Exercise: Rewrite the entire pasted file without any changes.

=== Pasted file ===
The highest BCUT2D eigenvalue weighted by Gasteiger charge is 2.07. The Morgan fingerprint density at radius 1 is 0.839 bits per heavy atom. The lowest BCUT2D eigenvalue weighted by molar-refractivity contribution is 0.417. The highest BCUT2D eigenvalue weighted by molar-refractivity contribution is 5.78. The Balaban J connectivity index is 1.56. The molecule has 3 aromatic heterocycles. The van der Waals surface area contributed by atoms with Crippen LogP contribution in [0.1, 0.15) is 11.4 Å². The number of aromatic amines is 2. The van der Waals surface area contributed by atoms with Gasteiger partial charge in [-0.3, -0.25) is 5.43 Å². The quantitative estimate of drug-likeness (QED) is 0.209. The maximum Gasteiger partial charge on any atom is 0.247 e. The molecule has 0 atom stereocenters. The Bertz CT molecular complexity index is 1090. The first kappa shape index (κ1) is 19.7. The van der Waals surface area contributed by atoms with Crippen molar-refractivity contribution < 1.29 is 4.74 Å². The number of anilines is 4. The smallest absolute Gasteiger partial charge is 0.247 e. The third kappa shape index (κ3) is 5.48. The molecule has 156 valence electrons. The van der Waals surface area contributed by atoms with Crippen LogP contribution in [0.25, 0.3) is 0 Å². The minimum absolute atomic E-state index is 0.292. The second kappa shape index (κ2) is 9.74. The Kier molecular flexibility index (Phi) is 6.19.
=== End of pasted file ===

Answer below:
The highest BCUT2D eigenvalue weighted by Gasteiger charge is 2.07. The Morgan fingerprint density at radius 1 is 0.839 bits per heavy atom. The lowest BCUT2D eigenvalue weighted by molar-refractivity contribution is 0.417. The highest BCUT2D eigenvalue weighted by molar-refractivity contribution is 5.78. The Balaban J connectivity index is 1.56. The molecule has 3 aromatic heterocycles. The van der Waals surface area contributed by atoms with Crippen LogP contribution in [0.1, 0.15) is 11.4 Å². The number of aromatic amines is 2. The van der Waals surface area contributed by atoms with Gasteiger partial charge in [-0.3, -0.25) is 5.43 Å². The quantitative estimate of drug-likeness (QED) is 0.209. The maximum Gasteiger partial charge on any atom is 0.247 e. The molecule has 0 atom stereocenters. The Bertz CT molecular complexity index is 1090. The first kappa shape index (κ1) is 19.7. The van der Waals surface area contributed by atoms with Crippen molar-refractivity contribution < 1.29 is 4.74 Å². The number of anilines is 4. The smallest absolute Gasteiger partial charge is 0.247 e. The third kappa shape index (κ3) is 5.48. The molecule has 156 valence electrons. The van der Waals surface area contributed by atoms with Crippen LogP contribution in [0.25, 0.3) is 0 Å². The minimum absolute atomic E-state index is 0.292. The second kappa shape index (κ2) is 9.74. The Kier molecular flexibility index (Phi) is 6.19.